May 13th, 2024 by James Goudie KC

In WATHEN-FAYED v SoS and TANDRIDGE DC ( 2024 ) EWCA Civ 507 the Court of Appeal held that a proposed development would not inevitably contravene the provisions of the CEMATORIUM ACT 1902 ( the 1902 Act ). Section 2 of the 1902 Act defines “ crematorium “. It means  “ any building fitted with appliances for the purposes of burning human remains “. That is expressed to include “ everything ancillary or incidental thereto “. Section 5 of the 1902 Act prohibits construction of a crematorium nearer to any dwelling-house than 200 yards ( except with the consent of the occupier ), or within 50 yards of any public highway, or in the consecrated part of a burial ground. The proposed development comprises a crematorium with a ceremony hall, memorial areas, a garden of remembrance, and associated parking and infrastructure. The site consists of 4.5 acres of open fields.

The Court of Appeal discussed, from para 60, the interpretation, as to which there was little previous authority, of the 1902 Act, and in particular the extended definition in Section 2. Andrews LJ said at para 74 that public health was the primary purpose behind the Section 5 logistical restrictions on the siting of a crematorium, and at para 88 that Section 5 is not concerned with the distance of houses from open areas within the site of the crematorium. The underlying concern is the distance of housing and roads from the location of the burning process and anything directly connected with that.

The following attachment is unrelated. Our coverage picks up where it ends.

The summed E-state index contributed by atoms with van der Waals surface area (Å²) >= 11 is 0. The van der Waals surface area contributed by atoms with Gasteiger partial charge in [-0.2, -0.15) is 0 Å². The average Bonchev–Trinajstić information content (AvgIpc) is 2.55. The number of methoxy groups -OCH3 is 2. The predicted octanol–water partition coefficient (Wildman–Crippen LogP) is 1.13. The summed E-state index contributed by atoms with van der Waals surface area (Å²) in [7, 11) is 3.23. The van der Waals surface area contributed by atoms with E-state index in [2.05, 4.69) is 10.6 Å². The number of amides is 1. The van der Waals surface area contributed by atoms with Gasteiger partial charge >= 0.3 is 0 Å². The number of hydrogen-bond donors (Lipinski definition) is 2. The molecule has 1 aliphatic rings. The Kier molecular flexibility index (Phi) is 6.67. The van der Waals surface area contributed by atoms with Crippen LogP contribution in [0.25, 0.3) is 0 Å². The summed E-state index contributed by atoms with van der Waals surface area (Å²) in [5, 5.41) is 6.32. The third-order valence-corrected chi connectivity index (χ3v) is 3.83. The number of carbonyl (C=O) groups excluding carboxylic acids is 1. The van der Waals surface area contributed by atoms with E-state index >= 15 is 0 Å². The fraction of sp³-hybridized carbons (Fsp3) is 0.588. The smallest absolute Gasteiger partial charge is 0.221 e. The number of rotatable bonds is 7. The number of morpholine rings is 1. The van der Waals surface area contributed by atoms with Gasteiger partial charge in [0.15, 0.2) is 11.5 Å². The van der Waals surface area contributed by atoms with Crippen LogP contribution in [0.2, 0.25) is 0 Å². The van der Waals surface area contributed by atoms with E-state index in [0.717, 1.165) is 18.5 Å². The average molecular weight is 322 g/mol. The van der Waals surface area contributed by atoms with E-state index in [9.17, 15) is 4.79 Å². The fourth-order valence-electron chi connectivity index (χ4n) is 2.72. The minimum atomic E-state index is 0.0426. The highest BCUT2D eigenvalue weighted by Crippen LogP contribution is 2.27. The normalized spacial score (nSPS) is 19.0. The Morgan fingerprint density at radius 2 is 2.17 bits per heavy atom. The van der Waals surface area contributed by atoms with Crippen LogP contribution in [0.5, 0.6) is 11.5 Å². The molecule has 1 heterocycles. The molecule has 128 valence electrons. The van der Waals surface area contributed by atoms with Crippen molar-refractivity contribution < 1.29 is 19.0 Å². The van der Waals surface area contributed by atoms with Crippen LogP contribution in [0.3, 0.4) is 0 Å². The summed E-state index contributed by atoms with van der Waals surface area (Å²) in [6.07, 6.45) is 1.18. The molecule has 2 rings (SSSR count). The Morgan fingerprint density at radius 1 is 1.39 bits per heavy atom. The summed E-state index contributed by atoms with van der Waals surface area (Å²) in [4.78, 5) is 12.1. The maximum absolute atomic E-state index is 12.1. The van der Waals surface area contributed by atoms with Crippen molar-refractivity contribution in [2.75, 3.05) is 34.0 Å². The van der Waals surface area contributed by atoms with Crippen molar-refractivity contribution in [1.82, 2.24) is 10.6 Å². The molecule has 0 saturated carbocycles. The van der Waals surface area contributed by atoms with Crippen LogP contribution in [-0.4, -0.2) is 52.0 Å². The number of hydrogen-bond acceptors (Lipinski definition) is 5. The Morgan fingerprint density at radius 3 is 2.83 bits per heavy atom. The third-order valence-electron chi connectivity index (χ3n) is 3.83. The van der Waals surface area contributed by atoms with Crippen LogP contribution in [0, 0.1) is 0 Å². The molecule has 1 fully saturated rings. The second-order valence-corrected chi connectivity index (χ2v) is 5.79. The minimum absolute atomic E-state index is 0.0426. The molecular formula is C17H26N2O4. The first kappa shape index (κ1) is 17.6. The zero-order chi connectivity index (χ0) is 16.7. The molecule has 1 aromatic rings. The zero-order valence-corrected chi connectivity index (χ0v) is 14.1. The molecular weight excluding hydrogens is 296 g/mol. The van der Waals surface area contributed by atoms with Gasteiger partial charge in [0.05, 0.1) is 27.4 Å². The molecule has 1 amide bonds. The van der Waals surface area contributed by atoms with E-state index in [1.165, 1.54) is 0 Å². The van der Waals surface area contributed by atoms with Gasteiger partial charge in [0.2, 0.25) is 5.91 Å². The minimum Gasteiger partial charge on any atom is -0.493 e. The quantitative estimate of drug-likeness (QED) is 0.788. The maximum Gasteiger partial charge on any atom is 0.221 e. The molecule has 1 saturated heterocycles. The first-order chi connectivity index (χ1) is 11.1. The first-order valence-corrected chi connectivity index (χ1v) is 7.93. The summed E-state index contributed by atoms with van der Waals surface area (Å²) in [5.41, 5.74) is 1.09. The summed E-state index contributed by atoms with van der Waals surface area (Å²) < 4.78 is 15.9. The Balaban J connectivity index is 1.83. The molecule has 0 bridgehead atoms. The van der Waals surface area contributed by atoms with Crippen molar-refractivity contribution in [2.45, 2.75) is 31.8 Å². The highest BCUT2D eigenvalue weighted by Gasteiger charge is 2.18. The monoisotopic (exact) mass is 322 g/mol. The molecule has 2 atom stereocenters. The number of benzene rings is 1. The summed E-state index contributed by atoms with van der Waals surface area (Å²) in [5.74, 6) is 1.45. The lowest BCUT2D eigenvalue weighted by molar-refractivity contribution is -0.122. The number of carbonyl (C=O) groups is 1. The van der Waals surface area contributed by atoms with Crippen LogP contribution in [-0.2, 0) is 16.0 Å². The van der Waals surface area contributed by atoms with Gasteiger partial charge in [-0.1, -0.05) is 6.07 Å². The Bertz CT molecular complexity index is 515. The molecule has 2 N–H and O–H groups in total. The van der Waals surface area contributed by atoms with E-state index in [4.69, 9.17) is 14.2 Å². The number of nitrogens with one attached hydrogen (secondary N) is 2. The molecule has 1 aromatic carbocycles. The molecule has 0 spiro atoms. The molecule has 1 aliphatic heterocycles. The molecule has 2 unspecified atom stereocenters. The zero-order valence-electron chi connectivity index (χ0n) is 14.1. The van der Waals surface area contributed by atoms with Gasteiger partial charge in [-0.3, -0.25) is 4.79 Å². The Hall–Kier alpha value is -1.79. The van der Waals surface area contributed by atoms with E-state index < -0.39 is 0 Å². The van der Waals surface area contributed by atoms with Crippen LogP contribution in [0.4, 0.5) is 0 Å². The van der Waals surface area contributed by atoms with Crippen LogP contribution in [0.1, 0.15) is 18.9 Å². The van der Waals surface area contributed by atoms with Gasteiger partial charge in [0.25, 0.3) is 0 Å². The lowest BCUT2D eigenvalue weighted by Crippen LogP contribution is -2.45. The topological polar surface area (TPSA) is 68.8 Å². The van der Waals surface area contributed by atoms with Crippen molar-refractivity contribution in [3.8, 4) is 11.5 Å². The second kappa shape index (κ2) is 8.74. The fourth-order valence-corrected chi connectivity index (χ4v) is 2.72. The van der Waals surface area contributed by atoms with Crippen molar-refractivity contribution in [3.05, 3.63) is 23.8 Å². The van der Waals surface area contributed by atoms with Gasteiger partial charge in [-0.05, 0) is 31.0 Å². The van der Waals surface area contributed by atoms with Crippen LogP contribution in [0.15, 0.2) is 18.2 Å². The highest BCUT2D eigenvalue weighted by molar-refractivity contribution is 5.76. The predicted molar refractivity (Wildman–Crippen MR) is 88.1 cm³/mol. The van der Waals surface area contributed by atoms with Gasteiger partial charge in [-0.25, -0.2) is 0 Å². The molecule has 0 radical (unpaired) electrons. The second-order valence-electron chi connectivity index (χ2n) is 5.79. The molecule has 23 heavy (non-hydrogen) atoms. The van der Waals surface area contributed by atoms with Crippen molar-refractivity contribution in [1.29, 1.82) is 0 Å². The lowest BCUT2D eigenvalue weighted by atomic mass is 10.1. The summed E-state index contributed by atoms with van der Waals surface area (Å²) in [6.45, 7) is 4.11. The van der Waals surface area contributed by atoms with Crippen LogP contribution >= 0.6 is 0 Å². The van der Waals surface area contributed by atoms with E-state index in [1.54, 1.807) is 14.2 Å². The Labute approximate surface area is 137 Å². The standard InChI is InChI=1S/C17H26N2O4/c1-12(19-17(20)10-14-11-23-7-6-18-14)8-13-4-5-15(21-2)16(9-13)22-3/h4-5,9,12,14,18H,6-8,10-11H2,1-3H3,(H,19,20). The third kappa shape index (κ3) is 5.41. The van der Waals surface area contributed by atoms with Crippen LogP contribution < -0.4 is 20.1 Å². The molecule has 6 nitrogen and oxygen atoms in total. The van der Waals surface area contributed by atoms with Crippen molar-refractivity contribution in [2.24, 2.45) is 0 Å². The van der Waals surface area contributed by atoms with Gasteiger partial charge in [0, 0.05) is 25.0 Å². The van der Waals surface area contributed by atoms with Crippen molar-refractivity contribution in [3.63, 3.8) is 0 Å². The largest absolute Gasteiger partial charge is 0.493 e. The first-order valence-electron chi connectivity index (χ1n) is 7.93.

At para 98 she said that, reading Sections 2 and 5 together, the definition of “ crematorium “ includes all those other buildings/structures on site on which functions that can properly be described as “incidental or ancillary “ are carried out. It does NOT (para 104) extend for example to memorial gardens or other outdoor OPEN SPACES.

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